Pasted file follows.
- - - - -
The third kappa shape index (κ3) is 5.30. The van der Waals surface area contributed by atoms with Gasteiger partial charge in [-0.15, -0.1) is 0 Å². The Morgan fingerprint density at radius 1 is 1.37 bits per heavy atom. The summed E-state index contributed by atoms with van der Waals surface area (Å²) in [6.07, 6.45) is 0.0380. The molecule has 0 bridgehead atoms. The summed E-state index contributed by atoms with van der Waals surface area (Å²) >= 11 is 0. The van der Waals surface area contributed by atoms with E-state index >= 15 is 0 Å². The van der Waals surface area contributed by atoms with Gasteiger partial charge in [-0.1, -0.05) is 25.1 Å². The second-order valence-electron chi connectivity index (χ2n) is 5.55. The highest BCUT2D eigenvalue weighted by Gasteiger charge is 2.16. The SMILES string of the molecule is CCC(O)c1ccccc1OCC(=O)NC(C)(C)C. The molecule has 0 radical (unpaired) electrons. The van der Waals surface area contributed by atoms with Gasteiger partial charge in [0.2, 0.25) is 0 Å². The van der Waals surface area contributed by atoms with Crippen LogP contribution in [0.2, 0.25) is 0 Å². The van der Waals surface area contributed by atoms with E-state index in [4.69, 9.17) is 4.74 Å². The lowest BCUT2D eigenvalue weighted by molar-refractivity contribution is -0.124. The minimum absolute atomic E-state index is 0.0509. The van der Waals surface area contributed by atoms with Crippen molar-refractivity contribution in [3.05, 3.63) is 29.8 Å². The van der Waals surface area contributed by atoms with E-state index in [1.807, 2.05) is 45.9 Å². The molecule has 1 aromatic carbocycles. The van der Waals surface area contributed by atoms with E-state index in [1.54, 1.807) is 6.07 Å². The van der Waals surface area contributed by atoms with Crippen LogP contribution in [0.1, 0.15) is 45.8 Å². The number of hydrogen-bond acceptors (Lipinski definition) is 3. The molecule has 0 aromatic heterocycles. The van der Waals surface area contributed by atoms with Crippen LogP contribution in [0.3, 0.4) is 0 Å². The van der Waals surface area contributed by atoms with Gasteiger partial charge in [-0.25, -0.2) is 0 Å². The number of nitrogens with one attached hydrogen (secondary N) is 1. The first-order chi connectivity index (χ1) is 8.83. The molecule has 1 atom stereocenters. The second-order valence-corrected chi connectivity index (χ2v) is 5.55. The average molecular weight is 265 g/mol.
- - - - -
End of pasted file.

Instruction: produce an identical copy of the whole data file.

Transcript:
The third kappa shape index (κ3) is 5.30. The van der Waals surface area contributed by atoms with Gasteiger partial charge in [-0.15, -0.1) is 0 Å². The Morgan fingerprint density at radius 1 is 1.37 bits per heavy atom. The summed E-state index contributed by atoms with van der Waals surface area (Å²) in [6.07, 6.45) is 0.0380. The molecule has 0 bridgehead atoms. The summed E-state index contributed by atoms with van der Waals surface area (Å²) >= 11 is 0. The van der Waals surface area contributed by atoms with E-state index >= 15 is 0 Å². The van der Waals surface area contributed by atoms with Gasteiger partial charge in [-0.1, -0.05) is 25.1 Å². The second-order valence-electron chi connectivity index (χ2n) is 5.55. The highest BCUT2D eigenvalue weighted by Gasteiger charge is 2.16. The SMILES string of the molecule is CCC(O)c1ccccc1OCC(=O)NC(C)(C)C. The molecule has 0 radical (unpaired) electrons. The van der Waals surface area contributed by atoms with Gasteiger partial charge in [0.2, 0.25) is 0 Å². The van der Waals surface area contributed by atoms with Crippen LogP contribution in [0.2, 0.25) is 0 Å². The van der Waals surface area contributed by atoms with E-state index in [4.69, 9.17) is 4.74 Å². The lowest BCUT2D eigenvalue weighted by molar-refractivity contribution is -0.124. The minimum absolute atomic E-state index is 0.0509. The van der Waals surface area contributed by atoms with Crippen molar-refractivity contribution in [3.05, 3.63) is 29.8 Å². The van der Waals surface area contributed by atoms with E-state index in [1.807, 2.05) is 45.9 Å². The molecule has 1 aromatic carbocycles. The van der Waals surface area contributed by atoms with E-state index in [1.54, 1.807) is 6.07 Å². The van der Waals surface area contributed by atoms with Crippen LogP contribution in [0.1, 0.15) is 45.8 Å². The number of hydrogen-bond acceptors (Lipinski definition) is 3. The molecule has 0 aromatic heterocycles. The van der Waals surface area contributed by atoms with Crippen LogP contribution in [0.3, 0.4) is 0 Å². The van der Waals surface area contributed by atoms with Gasteiger partial charge in [-0.25, -0.2) is 0 Å². The number of nitrogens with one attached hydrogen (secondary N) is 1. The first-order chi connectivity index (χ1) is 8.83. The molecule has 1 atom stereocenters. The second-order valence-corrected chi connectivity index (χ2v) is 5.55. The average molecular weight is 265 g/mol.